Insofar as the underlying right to possession is concerned, Taylor is more like those cases indicating that "a controversy in respect of lands has never been regarded as presenting a Federal question merely because one of the parties to it has derived his title under an act of Congress."

 Id. at 660 (quoting Shulthis v. McDougal, 225 U.S. 561, 570, 56 L. Ed. 1205, 32 S. Ct. 704 (1912)).

 As noted in Oneida, actions involving an Indian tribe as a party claiming a possessory right in land arising under federal law should be adjudicated by the federal courts. Oneida, 414 U.S. at 676. In contrast, actions which involve individual members of tribes where the underlying action does not involve an Indian tribe's possessory rights should be adjudicated by the state courts. Taylor, 234 U.S. at 74; Chuska, 854 F.2d at 730.

 The present case differs from Oneida in that the Coyote Valley Tribe is not a party to the action, nor does the complaint claim a tribal possessory right based on the tribe's aboriginal right of occupancy. The present action is one for eviction by an Indian housing authority against two individual tribe members. This case is thus analogous to Chuska; it is suitable for adjudication by the state courts, yet there is an affirmative defense that raises issues of federal statutory law. The Hunters raised the affirmative defense that Lease One (and therefore, derivatively, Lease Two also) was invalid because it did not conform with section 81. Similarly in Chuska, defendants claimed, as an affirmative defense, that the lease agreement between Chuska Energy and the Navajos was invalid, and therefore the lease assignment between Chuska Energy and Mobil was also invalid. Id. at 730. The Chuska court concluded that an affirmative defense did not create federal subject matter jurisdiction. In the case at bar, as in Chuska, there is no danger of "erroneous or inconsistent construction" if the state court adjudicates the matter. Chuska, 854 at 727.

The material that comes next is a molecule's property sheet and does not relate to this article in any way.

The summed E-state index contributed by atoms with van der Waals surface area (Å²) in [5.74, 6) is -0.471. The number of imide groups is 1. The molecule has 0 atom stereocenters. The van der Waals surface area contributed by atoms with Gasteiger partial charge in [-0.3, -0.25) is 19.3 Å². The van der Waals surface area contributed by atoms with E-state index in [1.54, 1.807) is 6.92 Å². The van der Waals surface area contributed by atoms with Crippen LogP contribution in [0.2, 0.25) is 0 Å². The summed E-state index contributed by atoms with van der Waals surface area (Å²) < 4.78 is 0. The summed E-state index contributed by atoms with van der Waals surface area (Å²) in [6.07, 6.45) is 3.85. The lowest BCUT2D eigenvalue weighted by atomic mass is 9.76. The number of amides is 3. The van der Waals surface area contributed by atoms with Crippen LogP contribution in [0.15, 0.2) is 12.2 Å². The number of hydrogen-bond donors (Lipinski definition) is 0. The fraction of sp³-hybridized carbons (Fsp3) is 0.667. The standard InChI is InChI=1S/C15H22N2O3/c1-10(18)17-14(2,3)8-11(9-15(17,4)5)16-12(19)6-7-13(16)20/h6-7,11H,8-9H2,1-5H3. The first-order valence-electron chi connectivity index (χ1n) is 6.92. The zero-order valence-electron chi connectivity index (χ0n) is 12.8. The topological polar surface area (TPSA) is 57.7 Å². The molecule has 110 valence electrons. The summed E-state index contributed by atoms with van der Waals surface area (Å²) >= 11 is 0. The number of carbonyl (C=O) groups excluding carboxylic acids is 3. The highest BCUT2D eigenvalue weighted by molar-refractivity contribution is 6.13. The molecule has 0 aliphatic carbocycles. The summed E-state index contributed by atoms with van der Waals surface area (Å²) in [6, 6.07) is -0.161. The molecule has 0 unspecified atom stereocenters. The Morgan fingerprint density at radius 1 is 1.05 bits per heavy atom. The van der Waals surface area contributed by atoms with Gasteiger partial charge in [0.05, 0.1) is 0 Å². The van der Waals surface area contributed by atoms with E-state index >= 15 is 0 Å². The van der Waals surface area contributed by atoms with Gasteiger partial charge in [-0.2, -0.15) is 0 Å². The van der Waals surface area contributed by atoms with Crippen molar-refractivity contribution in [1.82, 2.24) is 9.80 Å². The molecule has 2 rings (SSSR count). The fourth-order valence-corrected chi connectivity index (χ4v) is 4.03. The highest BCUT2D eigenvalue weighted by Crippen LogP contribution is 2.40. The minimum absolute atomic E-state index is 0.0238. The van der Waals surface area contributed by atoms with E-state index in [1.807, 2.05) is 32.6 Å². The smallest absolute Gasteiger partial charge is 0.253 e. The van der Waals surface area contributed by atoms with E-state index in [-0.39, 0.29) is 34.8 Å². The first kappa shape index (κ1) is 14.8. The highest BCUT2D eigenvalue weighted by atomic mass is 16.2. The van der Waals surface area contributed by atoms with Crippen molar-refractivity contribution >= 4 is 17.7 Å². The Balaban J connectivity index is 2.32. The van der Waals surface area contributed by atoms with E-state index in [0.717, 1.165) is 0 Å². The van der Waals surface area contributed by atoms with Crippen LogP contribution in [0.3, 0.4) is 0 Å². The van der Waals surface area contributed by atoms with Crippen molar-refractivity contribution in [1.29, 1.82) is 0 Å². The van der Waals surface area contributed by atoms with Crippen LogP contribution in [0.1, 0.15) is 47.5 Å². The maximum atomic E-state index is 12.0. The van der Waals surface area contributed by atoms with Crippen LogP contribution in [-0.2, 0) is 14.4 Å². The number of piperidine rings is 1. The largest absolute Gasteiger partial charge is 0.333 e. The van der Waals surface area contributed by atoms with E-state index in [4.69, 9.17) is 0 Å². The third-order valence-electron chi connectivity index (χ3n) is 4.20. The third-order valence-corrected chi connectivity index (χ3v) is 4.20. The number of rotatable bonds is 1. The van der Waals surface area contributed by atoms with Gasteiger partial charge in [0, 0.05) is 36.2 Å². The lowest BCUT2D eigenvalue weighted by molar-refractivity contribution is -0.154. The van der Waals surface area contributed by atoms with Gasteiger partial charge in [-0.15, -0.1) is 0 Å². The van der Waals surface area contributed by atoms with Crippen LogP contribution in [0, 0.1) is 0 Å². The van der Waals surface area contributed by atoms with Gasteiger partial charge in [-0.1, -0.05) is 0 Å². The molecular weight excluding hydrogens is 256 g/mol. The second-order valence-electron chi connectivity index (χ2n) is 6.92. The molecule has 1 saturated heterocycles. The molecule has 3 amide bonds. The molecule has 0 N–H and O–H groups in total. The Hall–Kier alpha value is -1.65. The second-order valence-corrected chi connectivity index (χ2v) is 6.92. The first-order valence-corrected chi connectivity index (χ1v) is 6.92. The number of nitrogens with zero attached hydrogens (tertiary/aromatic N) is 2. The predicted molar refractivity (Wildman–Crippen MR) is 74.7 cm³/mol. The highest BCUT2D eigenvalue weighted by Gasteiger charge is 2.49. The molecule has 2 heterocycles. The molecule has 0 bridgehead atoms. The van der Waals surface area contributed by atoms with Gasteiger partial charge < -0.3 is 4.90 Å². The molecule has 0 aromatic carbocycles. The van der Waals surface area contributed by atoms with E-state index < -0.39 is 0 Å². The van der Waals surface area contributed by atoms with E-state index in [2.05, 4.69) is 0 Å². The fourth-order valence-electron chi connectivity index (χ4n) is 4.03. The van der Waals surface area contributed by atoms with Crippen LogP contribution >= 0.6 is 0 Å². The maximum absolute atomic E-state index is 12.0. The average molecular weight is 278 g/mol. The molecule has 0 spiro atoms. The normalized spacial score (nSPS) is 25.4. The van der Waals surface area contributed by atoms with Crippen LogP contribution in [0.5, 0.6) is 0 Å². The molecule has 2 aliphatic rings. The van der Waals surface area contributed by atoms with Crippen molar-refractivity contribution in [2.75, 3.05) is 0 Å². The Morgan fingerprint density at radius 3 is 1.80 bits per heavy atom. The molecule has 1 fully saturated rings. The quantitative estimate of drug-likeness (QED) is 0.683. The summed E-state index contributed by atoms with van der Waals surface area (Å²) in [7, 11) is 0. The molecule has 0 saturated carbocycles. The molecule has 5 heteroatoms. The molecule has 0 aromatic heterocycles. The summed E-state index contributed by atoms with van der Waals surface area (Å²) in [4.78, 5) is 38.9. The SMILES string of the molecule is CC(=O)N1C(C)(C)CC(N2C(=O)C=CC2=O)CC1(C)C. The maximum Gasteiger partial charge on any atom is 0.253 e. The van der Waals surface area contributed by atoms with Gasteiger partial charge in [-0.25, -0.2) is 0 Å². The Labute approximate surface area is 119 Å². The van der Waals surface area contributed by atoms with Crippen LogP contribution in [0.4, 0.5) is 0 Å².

Although the possessory interests of two individual members of the Coyote Valley Tribe are at stake, Coyote Valley Tribe's possessory interests are not. In no way will adjudication of the eviction issue divest the Coyote Valley Tribe of any possessory interest in the trust land. Because the tribe's possessory interests are not implicated here, the federal interest in protecting Indian trust land is not affected. Based on the foregoing, state court is the proper place in which to adjudicate the present action.

 Good cause appearing,

 IT IS HEREBY ORDERED that this action is dismissed for lack of federal question jurisdiction.

 Dated: October 24, 1995.



Buy This Entire Record For $7.95

Official citation and/or docket number and footnotes (if any) for this case available with purchase.

Learn more about what you receive with purchase of this case.